The three big winners include Richard Mille, Laurence Marti, and Jean-Marc Wiederrech. Here’s why they’re being honoured this year.
The Gaïa Prize is a unique one in the watch industry. It’s actually more of a distinction than a one-off prize, because it is based on a rigorous and independent assessment of nominees that considers their entire body of work.
Created in 1993 by the Musée international d’horlogerie based out of La Chaux-de-Fonds, the prize is hosted in a town whose social and economic history is deeply intertwined with the world of watches. So you can be sure the panel of judges does their due diligence.
This year, the panel of the Gaïa Prize recognized the contribution of Jean-Marc Wiederrecht in the craftsmanship category.
Wiederrecht has been all about complications throughout his career. His first bi-retrograde perpetual calendar, designed for Harry Winston, was a world first. It was also the start of his successful and longstanding partnership that resulted in some of the maison’s most notable innovations, including within the famous Opus line.
In 1996, Jean-Marc and his spouse founded Agenhor, a company dedicated to studying, developing and creating mechanical watches. The company holds several patents, including one for gear without play. Just this year, the company unveiled the impressive Agengraphe, a chronograph movement with central elapsed time indications.
Laurence Marti is also being honoured this year for her contributions to the knowledge of the social history of watchmaking.
As both a historian and a sociologist, Laurence has made a career out of carefully studying the key figures in the industrial and social history of watchmaking in the Swiss Jura Arc. She has enriched our knowledge of a regional industry with global reach through her many publications.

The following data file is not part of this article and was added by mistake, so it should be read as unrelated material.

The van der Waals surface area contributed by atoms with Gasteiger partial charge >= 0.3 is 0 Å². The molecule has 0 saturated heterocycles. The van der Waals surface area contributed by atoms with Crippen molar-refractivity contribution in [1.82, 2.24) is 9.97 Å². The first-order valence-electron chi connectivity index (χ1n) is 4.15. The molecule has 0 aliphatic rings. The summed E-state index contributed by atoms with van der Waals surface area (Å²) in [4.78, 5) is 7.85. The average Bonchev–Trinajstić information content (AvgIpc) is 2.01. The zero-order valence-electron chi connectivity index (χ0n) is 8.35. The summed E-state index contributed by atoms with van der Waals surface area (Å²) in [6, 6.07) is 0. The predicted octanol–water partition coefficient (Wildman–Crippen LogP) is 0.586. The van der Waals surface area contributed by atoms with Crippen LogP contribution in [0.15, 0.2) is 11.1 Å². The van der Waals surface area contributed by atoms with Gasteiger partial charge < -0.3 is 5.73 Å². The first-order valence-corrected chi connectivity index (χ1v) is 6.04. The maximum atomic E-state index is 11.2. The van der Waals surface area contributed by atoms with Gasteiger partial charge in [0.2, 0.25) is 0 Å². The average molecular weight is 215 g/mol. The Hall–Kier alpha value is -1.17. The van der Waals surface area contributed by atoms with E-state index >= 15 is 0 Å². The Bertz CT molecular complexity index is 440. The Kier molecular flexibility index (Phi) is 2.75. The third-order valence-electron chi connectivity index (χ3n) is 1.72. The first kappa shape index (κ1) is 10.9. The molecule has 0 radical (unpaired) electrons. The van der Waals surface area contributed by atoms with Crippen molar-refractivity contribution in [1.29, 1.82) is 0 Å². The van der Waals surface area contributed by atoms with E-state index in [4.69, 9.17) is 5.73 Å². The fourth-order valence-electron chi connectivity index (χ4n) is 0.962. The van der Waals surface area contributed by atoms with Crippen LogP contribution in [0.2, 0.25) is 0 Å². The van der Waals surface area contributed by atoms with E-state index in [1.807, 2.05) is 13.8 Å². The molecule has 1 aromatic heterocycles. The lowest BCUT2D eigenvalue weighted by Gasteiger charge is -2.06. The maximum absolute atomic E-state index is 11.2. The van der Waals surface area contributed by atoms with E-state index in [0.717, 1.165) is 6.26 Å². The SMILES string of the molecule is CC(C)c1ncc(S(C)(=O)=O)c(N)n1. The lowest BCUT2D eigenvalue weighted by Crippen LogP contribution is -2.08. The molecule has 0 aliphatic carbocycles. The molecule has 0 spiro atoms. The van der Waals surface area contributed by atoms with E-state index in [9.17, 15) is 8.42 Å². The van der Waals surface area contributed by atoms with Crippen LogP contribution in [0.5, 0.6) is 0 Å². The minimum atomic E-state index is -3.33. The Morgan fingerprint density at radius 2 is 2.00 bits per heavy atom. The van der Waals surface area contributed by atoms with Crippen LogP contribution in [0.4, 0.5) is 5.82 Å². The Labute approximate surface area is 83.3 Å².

Last but certainly not least, the entrepreneurship category prize this year belongs to Frenchman and renowned watchmaker Richard Mille. Needless to say, his bold and innovative use of unique materials in his futuristic creations has redefined modern watchmaking, and helped to cement his vision on the global scale.
After studying marketing in Besançon, Mille quickly made his way up the ranks of the watchmaking industry. It all led to the creation his own line of watches in 1999, inspired by the high-tech aviation and automotive industries.
By 2001, the now famous Richard Mille collection was officially launched. The rest, as they say, is history, and the brand has produced some of the most recognizable timepieces in the business since.
As if his modern and ground breaking timepieces were not enough of a contribution to the industry, Mille also set up the influential Fondation de la Haute Horlogerie in 2007.
The three winners will be officially honoured on 21 September 2017 in La Chaux-De-Fonds, where they will pick up their very distinctive orb-shaped prize.